Incremental GC in Firefox 16!

Bill McCloskey

24

Firefox 16 will be the first version to support incremental garbage collection. This is a major feature, over a year in the making, that makes Firefox smoother and less laggy. With incremental GC, Firefox responds more quickly to mouse clicks and key presses. Animations and games will also draw more smoothly.

The basic purpose of the garbage collector is to collect memory that JavaScript programs are no longer using. The space that is reclaimed can then be reused for new JavaScript objects. Garbage collections usually happen every five seconds or so. Prior to incremental GC landing, Firefox was unable to do anything else during a collection: it couldn’t respond to mouse clicks or draw animations or run JavaScript code. Most collections were quick, but some took hundreds of milliseconds. This downtime can cause a jerky, frustrating user experience. (On Macs, it causes the dreaded spinning beachball.)

Incremental garbage collection fixes the problem by dividing the work of a GC into smaller pieces. Rather than do a 500 millisecond garbage collection, an incremental collector might divide the work into fifty slices, each taking 10ms to complete. In between the slices, Firefox is free to respond to mouse clicks and draw animations.

I’ve created a demo to show the difference made by incremental GC. If you’re running a Firefox 16 beta, you can try it out here. (If you don’t have Firefox 16, the demo will still work, although it won’t perform as well.) The demo shows GC performance as an animated chart. To make clear the difference between incremental and non-incremental GC, I’ll show two screenshots from the demo. The first one was taken with incremental GC disabled. Later I’ll show a chart with incremental collections enabled. Here is the non-incremental chart:

Time is on the horizontal axis; the red dot moves to the right and shows the current time. The vertical axis, drawn with a log scale, shows the time it takes to draw each frame of the demo. This number is the inverse of frame rate. Ideally, we would like to draw the animation at 60 frames per second, so the time between frames should be 1000ms / 60 = 16.667ms. However, if the browser needs to do a garbage collection or some other task, then there will be a longer pause between frames.

The two big bumps in the graph are where non-incremental garbage collections occured. The number in red shows that the time of the worst bump–in this case, 260ms. This means that the browser was frozen for a quarter second, which is very noticeable. (Note: garbage collections often don’t take this long. This demo allocates a lot of memory, which makes collections take longer to demonstrate the benefits of incremental GC.)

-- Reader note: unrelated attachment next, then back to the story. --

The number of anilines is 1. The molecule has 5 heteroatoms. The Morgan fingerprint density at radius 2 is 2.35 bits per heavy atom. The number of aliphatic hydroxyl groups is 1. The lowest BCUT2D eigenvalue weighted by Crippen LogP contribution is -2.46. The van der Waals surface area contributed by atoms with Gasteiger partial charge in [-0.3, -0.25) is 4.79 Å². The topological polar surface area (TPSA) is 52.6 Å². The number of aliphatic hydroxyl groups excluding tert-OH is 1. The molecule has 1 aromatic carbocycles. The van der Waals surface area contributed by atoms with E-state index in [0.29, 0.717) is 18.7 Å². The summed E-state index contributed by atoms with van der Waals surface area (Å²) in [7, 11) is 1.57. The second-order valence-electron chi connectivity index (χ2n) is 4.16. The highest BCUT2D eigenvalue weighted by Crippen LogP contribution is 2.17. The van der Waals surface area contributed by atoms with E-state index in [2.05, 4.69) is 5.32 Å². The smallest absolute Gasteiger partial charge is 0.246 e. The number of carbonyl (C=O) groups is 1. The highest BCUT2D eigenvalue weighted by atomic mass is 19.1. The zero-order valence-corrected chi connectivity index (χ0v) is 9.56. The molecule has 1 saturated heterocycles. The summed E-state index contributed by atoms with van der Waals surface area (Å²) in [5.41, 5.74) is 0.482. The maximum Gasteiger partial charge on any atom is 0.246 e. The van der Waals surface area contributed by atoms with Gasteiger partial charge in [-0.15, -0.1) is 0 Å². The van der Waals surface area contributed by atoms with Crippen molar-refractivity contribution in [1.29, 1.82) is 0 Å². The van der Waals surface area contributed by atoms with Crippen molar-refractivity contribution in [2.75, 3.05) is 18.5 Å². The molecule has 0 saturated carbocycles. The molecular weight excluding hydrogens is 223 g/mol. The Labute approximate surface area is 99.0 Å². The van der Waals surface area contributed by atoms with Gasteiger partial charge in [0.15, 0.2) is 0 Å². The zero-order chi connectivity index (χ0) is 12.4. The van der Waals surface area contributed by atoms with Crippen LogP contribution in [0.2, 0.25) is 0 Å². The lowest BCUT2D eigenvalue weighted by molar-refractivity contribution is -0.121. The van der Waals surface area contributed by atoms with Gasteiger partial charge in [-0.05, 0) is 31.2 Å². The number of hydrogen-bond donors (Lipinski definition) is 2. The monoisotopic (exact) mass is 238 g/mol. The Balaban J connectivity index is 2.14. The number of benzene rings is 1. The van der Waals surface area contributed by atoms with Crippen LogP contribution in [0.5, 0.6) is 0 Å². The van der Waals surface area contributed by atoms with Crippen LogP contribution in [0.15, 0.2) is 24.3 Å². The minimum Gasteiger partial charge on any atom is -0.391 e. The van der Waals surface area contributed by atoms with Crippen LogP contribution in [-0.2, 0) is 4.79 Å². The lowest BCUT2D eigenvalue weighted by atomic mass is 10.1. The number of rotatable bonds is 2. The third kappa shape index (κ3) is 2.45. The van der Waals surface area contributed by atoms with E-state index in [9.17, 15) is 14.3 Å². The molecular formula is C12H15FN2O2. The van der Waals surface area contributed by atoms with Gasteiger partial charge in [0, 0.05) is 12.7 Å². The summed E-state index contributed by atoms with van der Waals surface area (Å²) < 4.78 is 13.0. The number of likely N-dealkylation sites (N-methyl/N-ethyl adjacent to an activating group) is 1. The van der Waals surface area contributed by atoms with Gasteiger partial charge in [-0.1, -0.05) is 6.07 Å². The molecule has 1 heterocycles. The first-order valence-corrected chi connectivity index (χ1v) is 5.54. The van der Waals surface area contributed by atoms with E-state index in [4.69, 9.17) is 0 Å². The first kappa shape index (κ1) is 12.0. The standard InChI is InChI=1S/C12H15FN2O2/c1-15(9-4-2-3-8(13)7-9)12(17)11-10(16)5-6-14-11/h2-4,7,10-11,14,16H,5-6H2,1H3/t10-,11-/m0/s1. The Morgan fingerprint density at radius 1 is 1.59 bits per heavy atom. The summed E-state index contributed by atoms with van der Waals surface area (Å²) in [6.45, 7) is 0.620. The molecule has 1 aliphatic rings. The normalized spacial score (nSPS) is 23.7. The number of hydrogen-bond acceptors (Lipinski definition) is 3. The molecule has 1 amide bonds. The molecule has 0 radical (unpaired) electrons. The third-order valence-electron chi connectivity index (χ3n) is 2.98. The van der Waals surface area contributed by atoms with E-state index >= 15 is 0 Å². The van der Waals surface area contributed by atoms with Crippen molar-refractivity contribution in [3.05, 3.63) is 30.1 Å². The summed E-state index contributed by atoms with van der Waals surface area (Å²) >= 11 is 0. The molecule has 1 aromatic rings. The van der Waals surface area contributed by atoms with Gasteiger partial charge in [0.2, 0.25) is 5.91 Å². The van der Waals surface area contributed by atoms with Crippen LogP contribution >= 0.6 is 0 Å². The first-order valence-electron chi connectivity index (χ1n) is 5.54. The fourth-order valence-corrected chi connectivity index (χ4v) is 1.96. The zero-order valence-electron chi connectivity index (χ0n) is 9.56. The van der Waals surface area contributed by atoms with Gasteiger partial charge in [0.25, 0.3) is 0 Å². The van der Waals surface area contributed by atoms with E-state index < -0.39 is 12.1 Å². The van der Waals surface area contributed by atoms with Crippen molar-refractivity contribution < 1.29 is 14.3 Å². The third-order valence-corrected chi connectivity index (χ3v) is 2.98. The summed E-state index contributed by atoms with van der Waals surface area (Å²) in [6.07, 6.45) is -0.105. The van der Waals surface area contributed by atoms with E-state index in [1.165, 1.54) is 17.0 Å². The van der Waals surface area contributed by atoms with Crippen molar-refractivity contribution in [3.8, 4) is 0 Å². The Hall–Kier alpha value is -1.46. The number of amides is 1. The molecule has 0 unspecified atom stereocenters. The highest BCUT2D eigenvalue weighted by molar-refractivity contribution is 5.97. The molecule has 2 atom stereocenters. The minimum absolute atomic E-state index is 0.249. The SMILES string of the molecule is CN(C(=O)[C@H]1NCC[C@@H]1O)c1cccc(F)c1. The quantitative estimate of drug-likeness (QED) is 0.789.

To generate the chart above, I disabled incremental GC by visiting about:config in the URL bar and setting the javascript.options.mem.gc_incremental preference to false. (Don’t forget to turn it on again if you try this yourself!) If I enable incremental GC, the chart looks like this:

This chart also shows two collections. However, the longest pause here is only 67ms. This pause is small enought that it is unlikely to be discernible. Notice, though, that the collections here are more spread out. In the top image, the 260ms pause is about 30 pixels wide. In the bottom image, the GCs are about 60 pixels wide. That’s because the incremental collections in the bottom chart are split into slices; in between the slices, Firefox is drawing frames and responding to input. So the total duration of the garbage collection is about twice as long. But it is much less likely that anyone will be affected by these shorter collection pauses.

At this point, we’re still working heavily on incremental collection. There are still some phases of collection that have not been incrementalized. Most of the time, these phases don’t take very long. But users with many tabs open may still see unacceptable pauses. Firefox 17 and 18 will have additional improvements that will decrease pause times even more.

If you want to explore further, you can install MemChaser, an addon for Firefox that shows garbage collection pauses as they happen. For each collection, the worst pause is displayed in the addon bar at the bottom of the window. It’s important to realize that not all pauses in Firefox are caused by garbage collection. You can use MemChaser to correlate the bumps in the chart with garbage collections reported by MemChaser.

If there is a bump when no garbage collection happened, then something else must have caused the pause. The Snappy project is a larger effort aimed at reducing pauses in Firefox. They have developed tools to figure out the sources of pauses (often called “jank”) in the browser. Probably the most important tool is the SPS profiler. If you can reliably reproduce a pause, then you can profile it and figure out what Firefox code was running that made us slow. Then file a bug!

Introducing the official Mozilla JavaScript team blog

Naveed Ihsanullah

3

Mozilla’s mission is “to promote openness, innovation and opportunity on the web.” Here on the JavaScript engine team we have unique opportunities to support this mission. Our work stretches from technical challenges like Incremental Garbage Collection┬áto working out the details of new language features in JavaScript.next.

We have many great projects going on that we are excited to share with you. This blog will make it easier for everyone to keep up and stay involved with SpiderMonkey as the team helps build a better web.